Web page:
Twenty years after the uprising, an autonomous school system is now in place, in which the Zapatista communities define the curriculum according to their needs, values, and priorities. They had started by building a secondary school in one of the regional centers, where students would typically stay for two-week periods, due to the often-lengthy commutes. Elementary schools were established at the local community level, taught by those with at least some schooling. The Zapatistas consider this system far superior to the official schools run by the government with teachers who often do not speak the local language and who despise being sent to remote locations away from family and urban amenities. The Zapatista teachers prefer to be called promoters of education because they reject the conventional top-down approach of instruction in favor of a more cooperative way of learning together. Their teaching is unsalaried. The community provides accommodation, food, time off from communal works, and a small allowance for clothing.
Sharing life in a community included working in the fields, planting vegetables, picking fruits, swimming and washing clothes, preparing food, eating together, singing songs and telling stories. If classified by material measures, the living standard of the community where I stayed in the summer was quite poor. The adobe huts were simple and had only barren floors. There were neither any modern appliances nor access to the electric grid. On the other hand, there were many advantages too. The setting was tranquil, well away from noisy highways or polluting industries. A nearby stream provided fresh running water. The diet consisted mainly of corn tortilla, rice, beans, vegetables, occasionally an egg, but usually neither meat nor commercial soda. Largely locally produced, it was fresh, organic, and flavorful. Perhaps most important, the community showed a strong sense of dignity and took pride in their autonomy.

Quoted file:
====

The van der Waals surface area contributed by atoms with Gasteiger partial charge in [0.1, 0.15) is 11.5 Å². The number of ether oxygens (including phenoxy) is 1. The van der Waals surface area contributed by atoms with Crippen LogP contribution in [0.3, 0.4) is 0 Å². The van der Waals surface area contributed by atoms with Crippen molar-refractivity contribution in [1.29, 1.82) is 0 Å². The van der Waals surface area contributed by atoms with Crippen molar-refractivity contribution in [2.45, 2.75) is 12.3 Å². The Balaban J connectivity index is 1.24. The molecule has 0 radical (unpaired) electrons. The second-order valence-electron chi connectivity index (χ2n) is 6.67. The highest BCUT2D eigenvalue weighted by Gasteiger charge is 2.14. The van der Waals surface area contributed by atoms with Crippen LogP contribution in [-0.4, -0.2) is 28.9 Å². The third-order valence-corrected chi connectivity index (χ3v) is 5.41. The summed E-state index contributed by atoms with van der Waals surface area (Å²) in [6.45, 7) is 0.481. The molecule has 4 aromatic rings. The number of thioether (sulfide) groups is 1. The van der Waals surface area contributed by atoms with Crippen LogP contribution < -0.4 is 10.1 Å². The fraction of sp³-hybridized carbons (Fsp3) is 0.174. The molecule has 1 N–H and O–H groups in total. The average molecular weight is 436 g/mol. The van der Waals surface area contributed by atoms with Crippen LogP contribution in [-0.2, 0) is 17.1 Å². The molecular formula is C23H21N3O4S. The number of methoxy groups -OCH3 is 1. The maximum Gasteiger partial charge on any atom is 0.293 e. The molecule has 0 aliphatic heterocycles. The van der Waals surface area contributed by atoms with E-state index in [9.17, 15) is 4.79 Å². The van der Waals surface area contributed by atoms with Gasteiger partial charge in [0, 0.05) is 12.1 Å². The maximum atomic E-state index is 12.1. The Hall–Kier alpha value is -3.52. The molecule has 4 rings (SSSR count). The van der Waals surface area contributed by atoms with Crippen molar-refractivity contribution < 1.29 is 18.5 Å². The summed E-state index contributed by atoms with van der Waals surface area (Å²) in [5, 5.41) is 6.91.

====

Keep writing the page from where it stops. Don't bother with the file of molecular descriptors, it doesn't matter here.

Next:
Corn is the main pillar of Mayan subsistence farming. NAFTA exposed Mexican peasants to competition from the US where corn is produced at industrial scales in large monocultures with heavy government subsidies. This brought pressure to abandon the land and seek jobs in cities or abroad. The Zapatistas continue to grow corn for their own consumption in traditional ways on their milpas, small fields on often steep slopes, shared with other plants such as edible weeds, squash, and especially beans, which use the corn stalks after the corn harvest. The Zapatistas oppose the GMO seeds propagated by corporate giants such as Monsanto. They contrast the genetic diversity that evolved during almost 9,000 years of Mesoamerican cultivation with the narrowness of the few in-bred lines of US agribusiness that rely on pesticides.